The first Collafirth season of 1931 saw only 10 crans of herring landed there, because the herring shoals disappeared in early July and the Shetland fishery collapsed. The next season was Shearers’ best with 3,780 crans cured, but in successive years the landings slowly decreased until the final Collafirth season in 1937, when all of Shetland’s outlying stations – Whalsay, Scalloway, Cullivoe and Collafirth – had less than 5,000 crans among them. Probably the main reason was the demise of the sailing drifter, as from a fleet of 14 in 1932 only four kept going in 1936, and the following year the very last sailboat, the Gracie Brown, fished alone.
The firm’s curing efforts were now concentrated on Lerwick and Whalsay. “Uncle Jeemie was really a sleeping partner,” said Magnus. “My father and uncle Ertie bought him oot in da early thirties. Besides da stations we had flitboats – old fishing boats – to take supplies to da stations and bring back barrels o herrin. The first een in the 1920s was da Agnes, a sailboat, then da Margaret, da Jeannie, da Day Dawn and da Nightingale were motor-boats. Da crew wisna on wages but on shares o da earnings; something like three-sevenths to da owner and four-sevenths to da crew. Dey were a lot o buildin goin on in Lerwick so dey flitted shingle and sand in dem ootside o da herring season.
“When the war came in 1939, da fishing effort went doon. My father went away with da Gordon Highlanders, then came back to run da Movement Control office. He was also Provost of Lerwick from 1941 to 1946, so Uncle Ertie ran da business more or less on his own, through da war. We’d worked a whitefish business through da winter – to keep some o da coopers in work – and so Shearers bought and shippit whitefish under Government control – at fixed prices – aa through da war. It wis all from da peerie line boats; aa dat fish wis landed whole, and gutted in da sheds at da dock, an shippit fresh. Da big boats wis aa away on war service, but dey wir a herrin fishin wi small boats. Shearers cured a grain o herrin at da West Dock, a government thing again, doon among da army huts and bruck dere. We couldna get doon on wir pier – hit was a coal dump! A lot o dat herrin apparently went to feed German prisoners, so dey said. We got da first ice plant in 1945. It was a terrible struggle to get it for dey were dat many restrictions on supplies o materials and so on.”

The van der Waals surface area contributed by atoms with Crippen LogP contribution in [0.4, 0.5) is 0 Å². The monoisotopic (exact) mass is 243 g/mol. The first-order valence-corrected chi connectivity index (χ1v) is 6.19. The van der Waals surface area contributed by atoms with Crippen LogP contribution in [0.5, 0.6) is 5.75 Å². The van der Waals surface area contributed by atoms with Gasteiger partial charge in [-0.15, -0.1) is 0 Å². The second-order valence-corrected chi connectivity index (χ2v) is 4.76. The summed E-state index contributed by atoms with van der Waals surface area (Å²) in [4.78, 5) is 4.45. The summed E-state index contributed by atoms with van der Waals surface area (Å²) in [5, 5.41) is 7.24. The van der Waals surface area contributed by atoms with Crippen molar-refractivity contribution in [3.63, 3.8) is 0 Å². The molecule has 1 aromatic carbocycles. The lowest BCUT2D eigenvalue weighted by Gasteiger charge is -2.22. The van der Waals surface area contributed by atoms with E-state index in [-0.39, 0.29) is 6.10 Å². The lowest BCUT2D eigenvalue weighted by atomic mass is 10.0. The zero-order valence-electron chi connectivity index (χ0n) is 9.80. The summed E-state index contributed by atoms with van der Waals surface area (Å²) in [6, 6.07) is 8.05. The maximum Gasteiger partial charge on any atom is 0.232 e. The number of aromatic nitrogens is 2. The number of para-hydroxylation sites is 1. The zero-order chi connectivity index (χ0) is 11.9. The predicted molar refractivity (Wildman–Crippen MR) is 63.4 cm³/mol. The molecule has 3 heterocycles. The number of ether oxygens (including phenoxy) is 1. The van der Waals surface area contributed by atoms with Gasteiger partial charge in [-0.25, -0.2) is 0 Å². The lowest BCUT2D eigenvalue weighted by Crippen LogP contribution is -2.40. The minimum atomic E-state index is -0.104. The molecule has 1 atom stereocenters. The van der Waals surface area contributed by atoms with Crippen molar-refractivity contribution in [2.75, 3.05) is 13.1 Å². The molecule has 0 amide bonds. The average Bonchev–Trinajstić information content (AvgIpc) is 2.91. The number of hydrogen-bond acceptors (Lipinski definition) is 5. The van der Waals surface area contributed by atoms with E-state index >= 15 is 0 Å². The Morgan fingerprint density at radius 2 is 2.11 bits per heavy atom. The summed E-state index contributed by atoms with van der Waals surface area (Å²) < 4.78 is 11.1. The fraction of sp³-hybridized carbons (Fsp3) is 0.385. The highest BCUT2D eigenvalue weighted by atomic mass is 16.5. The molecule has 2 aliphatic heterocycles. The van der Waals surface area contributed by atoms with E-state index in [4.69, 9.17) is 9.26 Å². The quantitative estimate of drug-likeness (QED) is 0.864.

After Magnus Shearer Jr was demobbed from wartime service in the navy, he was joined in the firm by another Magnus Shearer – his first cousin, son of Ertie Shearer. “Young Magnie” went into the office, while “Ertie’s Magnie” went into the cooperage, and the herring trade got under way again, in a world changed once more by years of strife.
Next week: what happened after the war